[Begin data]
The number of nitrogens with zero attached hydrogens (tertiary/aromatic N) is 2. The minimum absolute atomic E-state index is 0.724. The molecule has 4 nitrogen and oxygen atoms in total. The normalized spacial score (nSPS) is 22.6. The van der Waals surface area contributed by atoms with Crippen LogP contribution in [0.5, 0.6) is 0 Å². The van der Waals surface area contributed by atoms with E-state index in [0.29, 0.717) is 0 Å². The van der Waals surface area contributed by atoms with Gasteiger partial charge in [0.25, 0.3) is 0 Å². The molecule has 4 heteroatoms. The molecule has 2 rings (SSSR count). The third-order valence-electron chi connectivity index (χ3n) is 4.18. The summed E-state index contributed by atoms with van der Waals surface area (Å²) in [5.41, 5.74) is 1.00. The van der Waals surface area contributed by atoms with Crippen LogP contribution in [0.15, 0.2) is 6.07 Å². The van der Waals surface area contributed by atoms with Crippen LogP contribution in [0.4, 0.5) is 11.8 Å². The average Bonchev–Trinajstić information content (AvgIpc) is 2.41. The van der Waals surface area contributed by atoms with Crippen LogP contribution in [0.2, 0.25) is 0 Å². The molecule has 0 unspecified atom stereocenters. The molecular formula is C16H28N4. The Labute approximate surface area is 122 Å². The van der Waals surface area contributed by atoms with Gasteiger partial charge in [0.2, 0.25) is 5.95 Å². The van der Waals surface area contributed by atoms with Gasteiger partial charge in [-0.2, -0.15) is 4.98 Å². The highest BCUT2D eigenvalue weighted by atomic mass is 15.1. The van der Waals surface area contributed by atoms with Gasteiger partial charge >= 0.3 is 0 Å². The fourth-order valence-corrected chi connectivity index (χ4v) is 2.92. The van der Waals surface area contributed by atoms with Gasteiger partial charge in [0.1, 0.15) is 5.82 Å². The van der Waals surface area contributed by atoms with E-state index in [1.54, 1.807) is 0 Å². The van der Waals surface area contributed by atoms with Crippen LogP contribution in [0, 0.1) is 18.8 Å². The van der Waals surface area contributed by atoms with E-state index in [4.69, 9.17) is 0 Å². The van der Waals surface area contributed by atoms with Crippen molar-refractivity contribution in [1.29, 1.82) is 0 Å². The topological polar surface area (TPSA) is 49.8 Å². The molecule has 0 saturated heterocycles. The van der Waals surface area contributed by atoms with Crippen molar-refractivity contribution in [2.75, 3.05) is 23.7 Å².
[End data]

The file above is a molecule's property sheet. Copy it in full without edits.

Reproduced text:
The number of nitrogens with zero attached hydrogens (tertiary/aromatic N) is 2. The minimum absolute atomic E-state index is 0.724. The molecule has 4 nitrogen and oxygen atoms in total. The normalized spacial score (nSPS) is 22.6. The van der Waals surface area contributed by atoms with Crippen LogP contribution in [0.5, 0.6) is 0 Å². The van der Waals surface area contributed by atoms with E-state index in [0.29, 0.717) is 0 Å². The van der Waals surface area contributed by atoms with Gasteiger partial charge in [0.25, 0.3) is 0 Å². The molecule has 4 heteroatoms. The molecule has 2 rings (SSSR count). The third-order valence-electron chi connectivity index (χ3n) is 4.18. The summed E-state index contributed by atoms with van der Waals surface area (Å²) in [5.41, 5.74) is 1.00. The van der Waals surface area contributed by atoms with Crippen LogP contribution in [0.15, 0.2) is 6.07 Å². The van der Waals surface area contributed by atoms with Crippen LogP contribution in [0.4, 0.5) is 11.8 Å². The average Bonchev–Trinajstić information content (AvgIpc) is 2.41. The van der Waals surface area contributed by atoms with Crippen LogP contribution in [0.2, 0.25) is 0 Å². The molecule has 0 unspecified atom stereocenters. The molecular formula is C16H28N4. The Labute approximate surface area is 122 Å². The van der Waals surface area contributed by atoms with Gasteiger partial charge in [0.2, 0.25) is 5.95 Å². The van der Waals surface area contributed by atoms with Gasteiger partial charge in [-0.2, -0.15) is 4.98 Å². The highest BCUT2D eigenvalue weighted by atomic mass is 15.1. The van der Waals surface area contributed by atoms with Gasteiger partial charge >= 0.3 is 0 Å². The fourth-order valence-corrected chi connectivity index (χ4v) is 2.92. The van der Waals surface area contributed by atoms with Gasteiger partial charge in [0.1, 0.15) is 5.82 Å². The van der Waals surface area contributed by atoms with E-state index in [1.54, 1.807) is 0 Å². The van der Waals surface area contributed by atoms with Crippen LogP contribution in [0, 0.1) is 18.8 Å². The van der Waals surface area contributed by atoms with E-state index in [4.69, 9.17) is 0 Å². The van der Waals surface area contributed by atoms with Crippen molar-refractivity contribution in [1.29, 1.82) is 0 Å². The topological polar surface area (TPSA) is 49.8 Å². The molecule has 0 saturated heterocycles. The van der Waals surface area contributed by atoms with Crippen molar-refractivity contribution in [2.75, 3.05) is 23.7 Å².